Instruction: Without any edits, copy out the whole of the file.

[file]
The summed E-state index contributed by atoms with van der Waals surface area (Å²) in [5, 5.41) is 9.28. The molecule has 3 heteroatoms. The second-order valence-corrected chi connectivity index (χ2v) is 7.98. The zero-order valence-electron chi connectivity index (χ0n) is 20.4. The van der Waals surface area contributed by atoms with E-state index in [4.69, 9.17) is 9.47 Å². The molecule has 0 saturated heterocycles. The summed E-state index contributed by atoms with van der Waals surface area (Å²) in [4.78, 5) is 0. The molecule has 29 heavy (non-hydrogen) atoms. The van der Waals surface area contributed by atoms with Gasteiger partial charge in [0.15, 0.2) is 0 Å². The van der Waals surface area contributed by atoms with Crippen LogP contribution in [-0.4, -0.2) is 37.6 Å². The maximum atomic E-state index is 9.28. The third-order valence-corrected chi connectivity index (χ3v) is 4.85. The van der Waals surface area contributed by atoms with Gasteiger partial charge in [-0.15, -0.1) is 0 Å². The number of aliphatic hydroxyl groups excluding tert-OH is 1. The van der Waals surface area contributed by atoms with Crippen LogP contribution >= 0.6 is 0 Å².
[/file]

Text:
The summed E-state index contributed by atoms with van der Waals surface area (Å²) in [5, 5.41) is 9.28. The molecule has 3 heteroatoms. The second-order valence-corrected chi connectivity index (χ2v) is 7.98. The zero-order valence-electron chi connectivity index (χ0n) is 20.4. The van der Waals surface area contributed by atoms with E-state index in [4.69, 9.17) is 9.47 Å². The molecule has 0 saturated heterocycles. The summed E-state index contributed by atoms with van der Waals surface area (Å²) in [4.78, 5) is 0. The molecule has 29 heavy (non-hydrogen) atoms. The van der Waals surface area contributed by atoms with Gasteiger partial charge in [0.15, 0.2) is 0 Å². The van der Waals surface area contributed by atoms with Crippen LogP contribution in [-0.4, -0.2) is 37.6 Å². The maximum atomic E-state index is 9.28. The third-order valence-corrected chi connectivity index (χ3v) is 4.85. The van der Waals surface area contributed by atoms with Gasteiger partial charge in [-0.15, -0.1) is 0 Å². The number of aliphatic hydroxyl groups excluding tert-OH is 1. The van der Waals surface area contributed by atoms with Crippen LogP contribution >= 0.6 is 0 Å².